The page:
Jacobs: This one was a little more thought out. We’ve done a lot of records with different producers every time, so we’ve learned so much that we now have a system for putting everything together, sort of like feeding a machine. We’ve always tried to make things sound bigger on every record, and this time we figured out more of the tricks behind it.

What were some of those tricks?

Miguel: Lots of reverb [laughs].
Jacobs: Yeah, reverb and delay and maybe a little chorus make everything sound bigger. Sometimes we would track with those sounds and sometimes they were added while mixing. But what really makes the parts sound big is layering. We start off with very bare-bones rhythm tracks and from there we might record the actual rhythm tracks, then add some overdubs with different guitars and amps, then add a little ear candy or “shenanigans” as Marc [McKnight] would put it, then the leads. It’s like building a high-rise, if you will, and almost literally becomes heavy because you are stacking so many guitars on each other.

What were some of the different guitars and amps that you used?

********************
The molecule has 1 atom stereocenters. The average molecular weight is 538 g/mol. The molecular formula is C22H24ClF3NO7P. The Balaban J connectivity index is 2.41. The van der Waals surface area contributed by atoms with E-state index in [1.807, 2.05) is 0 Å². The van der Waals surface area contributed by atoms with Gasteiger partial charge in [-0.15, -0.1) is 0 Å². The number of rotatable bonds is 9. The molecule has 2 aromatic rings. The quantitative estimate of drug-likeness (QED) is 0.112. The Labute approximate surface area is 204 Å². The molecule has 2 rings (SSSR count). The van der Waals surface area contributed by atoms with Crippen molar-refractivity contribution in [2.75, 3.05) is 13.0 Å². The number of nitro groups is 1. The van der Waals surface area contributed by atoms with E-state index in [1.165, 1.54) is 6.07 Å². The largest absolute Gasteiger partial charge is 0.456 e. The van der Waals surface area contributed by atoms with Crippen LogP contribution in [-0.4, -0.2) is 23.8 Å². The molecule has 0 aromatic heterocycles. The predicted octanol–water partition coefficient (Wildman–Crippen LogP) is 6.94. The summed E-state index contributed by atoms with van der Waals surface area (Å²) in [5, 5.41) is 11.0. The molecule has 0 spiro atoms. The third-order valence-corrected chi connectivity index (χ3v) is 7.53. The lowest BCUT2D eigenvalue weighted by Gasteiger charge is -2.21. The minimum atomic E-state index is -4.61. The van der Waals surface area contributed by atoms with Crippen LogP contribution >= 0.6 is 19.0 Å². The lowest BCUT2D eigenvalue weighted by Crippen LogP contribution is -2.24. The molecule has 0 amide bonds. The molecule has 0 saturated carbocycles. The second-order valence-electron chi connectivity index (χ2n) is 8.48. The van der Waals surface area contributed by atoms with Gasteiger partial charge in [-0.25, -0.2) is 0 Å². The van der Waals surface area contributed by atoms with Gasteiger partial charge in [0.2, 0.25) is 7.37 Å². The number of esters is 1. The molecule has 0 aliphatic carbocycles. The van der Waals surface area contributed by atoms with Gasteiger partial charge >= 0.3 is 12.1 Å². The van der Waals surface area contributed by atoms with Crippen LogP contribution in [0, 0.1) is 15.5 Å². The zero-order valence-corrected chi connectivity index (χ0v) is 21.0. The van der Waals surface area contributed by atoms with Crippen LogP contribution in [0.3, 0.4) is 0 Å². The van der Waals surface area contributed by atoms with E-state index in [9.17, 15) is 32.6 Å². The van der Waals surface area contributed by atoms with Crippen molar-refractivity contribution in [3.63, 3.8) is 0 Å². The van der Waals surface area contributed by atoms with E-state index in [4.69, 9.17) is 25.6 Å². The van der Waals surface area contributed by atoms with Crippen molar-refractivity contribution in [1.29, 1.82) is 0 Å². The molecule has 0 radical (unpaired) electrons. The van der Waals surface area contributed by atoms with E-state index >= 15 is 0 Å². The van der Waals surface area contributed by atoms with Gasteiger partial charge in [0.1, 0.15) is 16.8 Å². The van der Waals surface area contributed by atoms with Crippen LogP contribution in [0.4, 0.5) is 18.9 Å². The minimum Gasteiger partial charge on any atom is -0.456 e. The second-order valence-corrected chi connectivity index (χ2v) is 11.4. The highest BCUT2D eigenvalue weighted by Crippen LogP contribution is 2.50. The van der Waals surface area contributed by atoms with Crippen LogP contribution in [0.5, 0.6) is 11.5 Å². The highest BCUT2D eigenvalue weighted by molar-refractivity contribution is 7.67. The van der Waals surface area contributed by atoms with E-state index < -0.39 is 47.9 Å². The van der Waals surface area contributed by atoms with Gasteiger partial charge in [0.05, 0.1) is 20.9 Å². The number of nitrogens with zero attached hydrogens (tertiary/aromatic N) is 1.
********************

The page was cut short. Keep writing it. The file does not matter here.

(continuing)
Jacobs: Our signature ESP guitars [the Dan Jacobs LTD EX and DJ-600V models, and the Travis Miguel LTD TM-600 model] reigned mostly, but we also used others including a ’69 Gibson Les Paul goldtop, an Ibanez Talman, some sort of Fender Strat, and a Fender Sub-Sonic baritone Telecaster that’s a bitch to play but sounds amazing and adds heavy bottom end.
Miguel: The producer, Bob Marlette, had a huge wall of guitars, so it was a “kids in the candy store” situation where we could just grab what we wanted. We used them to add octaves and harmonies. There’s not necessarily more going on musically, but everything sounds bigger.
Jacobs: Bob also has this really cool setup with lots of amp heads and a room that’s sectioned off with about ten cabinets miked up and ready to go. He also has drawers full of vintage and modern pedals, and he just flips a few switches and suddenly you are playing through all of this different stuff. “Let’s try these two heads and these two cabs and these pedals.” It made it really easy to try new things really quickly.